hung it up
So yeah, it’s not an ideal situation. I’ll support Sebastian whoever he drives for. That’s not the problem. It’s the Ferrari thing. As cool as a brand they are, and as much as I adore their road cars, being the petrolhead I am, their F1 team…Not so much.
And then there’s the magnitude of the switch itself. The former World Champion knocked off the throne by a dominant Mercedes package, and now, is heading to Maranello, with his career still not quite fully established, according to many.
The thought alone that a four-time consecutive World Champion still needs to convince people of his greatness to me, is mind-boggling, but he’s the victim of the new age of Formula 1, where we give so much credit to a great car, that the driver in the best car gets criticized. I suspect Michael’s success at Ferrari (A car known for bulletproof reliability as well as speed), may have something to do with that. Makes you wonder how the reception would be for him if we had massive amounts of social media…but that’s for another blog.
Many still think, because he was in the best car, it neuters his ability and makes him look better than what it actually is. Now, I’ve written before as to why I think that’s a terrible argument and one that weakens EVERY driver in the sport who’s won, but if there’s one exciting element that could come as a result of heading to Ferrari, it’s the chance of silencing every doubter that Seb has left.
Over the last three years, I’ve had countless people argue with me on the Internet over Seb’s “greatness”, and that he “needs to win in a weaker car”, and Ferrari at the moment, are the weakest they’ve been in nearly 25 years. The possibility of maybe, just maybe Seb winning there, a 5th title having had a team built around him, following his idol in Schumacher, would cement Sebastian as of the greatest drivers the sport’s ever seen.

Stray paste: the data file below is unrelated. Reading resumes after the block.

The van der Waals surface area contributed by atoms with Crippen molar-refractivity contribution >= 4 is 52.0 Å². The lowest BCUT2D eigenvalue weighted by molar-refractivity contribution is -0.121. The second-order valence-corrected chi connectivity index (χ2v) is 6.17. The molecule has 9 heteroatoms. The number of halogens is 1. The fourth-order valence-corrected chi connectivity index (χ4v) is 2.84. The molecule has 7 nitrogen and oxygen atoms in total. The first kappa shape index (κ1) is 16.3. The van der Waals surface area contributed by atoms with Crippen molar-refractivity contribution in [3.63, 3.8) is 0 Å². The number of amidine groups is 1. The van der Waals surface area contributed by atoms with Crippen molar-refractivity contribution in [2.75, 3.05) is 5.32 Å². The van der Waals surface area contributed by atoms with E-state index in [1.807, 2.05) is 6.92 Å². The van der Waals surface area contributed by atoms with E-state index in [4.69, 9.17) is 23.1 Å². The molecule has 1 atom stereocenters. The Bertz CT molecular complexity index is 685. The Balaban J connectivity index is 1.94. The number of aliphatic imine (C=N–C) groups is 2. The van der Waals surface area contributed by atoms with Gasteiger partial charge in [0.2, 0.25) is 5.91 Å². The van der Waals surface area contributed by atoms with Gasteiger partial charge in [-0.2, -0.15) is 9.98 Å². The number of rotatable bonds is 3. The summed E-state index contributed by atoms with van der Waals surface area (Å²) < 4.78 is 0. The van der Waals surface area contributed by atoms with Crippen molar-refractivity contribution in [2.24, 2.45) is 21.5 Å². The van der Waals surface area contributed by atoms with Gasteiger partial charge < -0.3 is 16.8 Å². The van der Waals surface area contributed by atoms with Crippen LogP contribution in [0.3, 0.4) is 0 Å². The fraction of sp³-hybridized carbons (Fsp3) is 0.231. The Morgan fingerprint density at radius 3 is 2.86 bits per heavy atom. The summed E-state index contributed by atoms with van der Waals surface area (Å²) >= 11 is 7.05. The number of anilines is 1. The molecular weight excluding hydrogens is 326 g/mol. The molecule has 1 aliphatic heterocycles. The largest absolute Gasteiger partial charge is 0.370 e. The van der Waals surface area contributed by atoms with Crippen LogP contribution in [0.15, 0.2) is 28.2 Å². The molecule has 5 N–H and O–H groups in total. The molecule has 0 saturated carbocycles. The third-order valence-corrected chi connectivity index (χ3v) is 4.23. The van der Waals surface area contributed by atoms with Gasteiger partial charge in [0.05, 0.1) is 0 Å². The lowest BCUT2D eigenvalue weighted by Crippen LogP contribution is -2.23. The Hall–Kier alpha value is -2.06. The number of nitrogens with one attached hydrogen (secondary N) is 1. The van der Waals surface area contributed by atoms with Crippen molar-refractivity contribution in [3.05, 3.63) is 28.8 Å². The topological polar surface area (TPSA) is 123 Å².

What worries me though, is the parallels you can draw between this, and his arch rival, Fernando Alonso. He was a guy who benefitted from a uprising Renault team, won two straight titles, and has gone up and down the paddock since then, desperate to win with a second team, or with a team that was built around him. McLaren were all for it…just not with him. Renault on the way back just wasn’t the same, and Ferrari came close but couldn’t quite get over the hill. I fear Seb may be taking the same path.
Formula 1 and success, can so often be linked with timing. Alonso could have gone to Red Bull in 2007 and declined. Imagine if he had! Lewis Hamilton very nearly stayed at McLaren in 2012, and hit the jackpot by switching to Mercedes. The list of examples goes on and on. Timing is so imperative, because one minute, a team can be amazing, the next, it can be terrible. Anyone who supports Williams can vouch for this. 2013, their worst ever season. 2014, their best in a decade.
I don’t want Seb to be another notch on Ferrari’s failed bedpost. And I fear that, having just seen Fernando’s ultimately failed run with the team after 5 seasons of trying, that history could be about to repeat itself. And that, worries me. It’s the knife-edge that makes F1 as compelling as it is, at times.
I’m cautiously optimistic. Even I can’t deny, seeing Seb in the red at Fiorano made me giddy, there is something just ultimately special about that Ferrari red, and why its able to attract so many brilliant drivers over the years, and you have no idea how badly I want this to succeed, as the selfish fan that I am, but boy, it’s daunting, and I fear whatever happens, he’ll be playing second fiddle to the incredible Mercedes team. Not to mention the other new starts coming up through the ranks in Valtteri Bottas and Daniel Ricciardo.
This next chapter is one I embrace and fear. And that’s what Formula 1 is all about. And I hope at the end of it all, I can raise that pointed finger again.